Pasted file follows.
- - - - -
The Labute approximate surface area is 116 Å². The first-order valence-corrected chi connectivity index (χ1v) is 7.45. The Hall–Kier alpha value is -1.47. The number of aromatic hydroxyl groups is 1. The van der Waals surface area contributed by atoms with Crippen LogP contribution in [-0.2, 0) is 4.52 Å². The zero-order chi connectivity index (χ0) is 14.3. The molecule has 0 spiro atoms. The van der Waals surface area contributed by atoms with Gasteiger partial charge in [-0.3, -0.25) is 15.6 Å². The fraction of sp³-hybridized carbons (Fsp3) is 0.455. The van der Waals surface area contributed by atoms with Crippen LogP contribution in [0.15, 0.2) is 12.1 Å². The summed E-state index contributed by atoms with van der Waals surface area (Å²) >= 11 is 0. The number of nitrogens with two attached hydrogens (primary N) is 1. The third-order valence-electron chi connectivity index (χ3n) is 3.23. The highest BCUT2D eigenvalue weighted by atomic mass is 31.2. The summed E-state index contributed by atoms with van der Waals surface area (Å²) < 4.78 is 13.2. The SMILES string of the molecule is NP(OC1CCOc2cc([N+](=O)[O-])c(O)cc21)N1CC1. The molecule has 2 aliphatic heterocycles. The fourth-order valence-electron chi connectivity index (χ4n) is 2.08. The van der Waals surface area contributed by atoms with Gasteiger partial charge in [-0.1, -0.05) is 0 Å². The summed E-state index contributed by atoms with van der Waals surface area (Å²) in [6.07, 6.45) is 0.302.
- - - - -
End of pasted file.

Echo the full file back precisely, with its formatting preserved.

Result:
The Labute approximate surface area is 116 Å². The first-order valence-corrected chi connectivity index (χ1v) is 7.45. The Hall–Kier alpha value is -1.47. The number of aromatic hydroxyl groups is 1. The van der Waals surface area contributed by atoms with Crippen LogP contribution in [-0.2, 0) is 4.52 Å². The zero-order chi connectivity index (χ0) is 14.3. The molecule has 0 spiro atoms. The van der Waals surface area contributed by atoms with Gasteiger partial charge in [-0.3, -0.25) is 15.6 Å². The fraction of sp³-hybridized carbons (Fsp3) is 0.455. The van der Waals surface area contributed by atoms with Crippen LogP contribution in [0.15, 0.2) is 12.1 Å². The summed E-state index contributed by atoms with van der Waals surface area (Å²) >= 11 is 0. The number of nitrogens with two attached hydrogens (primary N) is 1. The third-order valence-electron chi connectivity index (χ3n) is 3.23. The highest BCUT2D eigenvalue weighted by atomic mass is 31.2. The summed E-state index contributed by atoms with van der Waals surface area (Å²) < 4.78 is 13.2. The SMILES string of the molecule is NP(OC1CCOc2cc([N+](=O)[O-])c(O)cc21)N1CC1. The molecule has 2 aliphatic heterocycles. The fourth-order valence-electron chi connectivity index (χ4n) is 2.08. The van der Waals surface area contributed by atoms with Gasteiger partial charge in [-0.1, -0.05) is 0 Å². The summed E-state index contributed by atoms with van der Waals surface area (Å²) in [6.07, 6.45) is 0.302.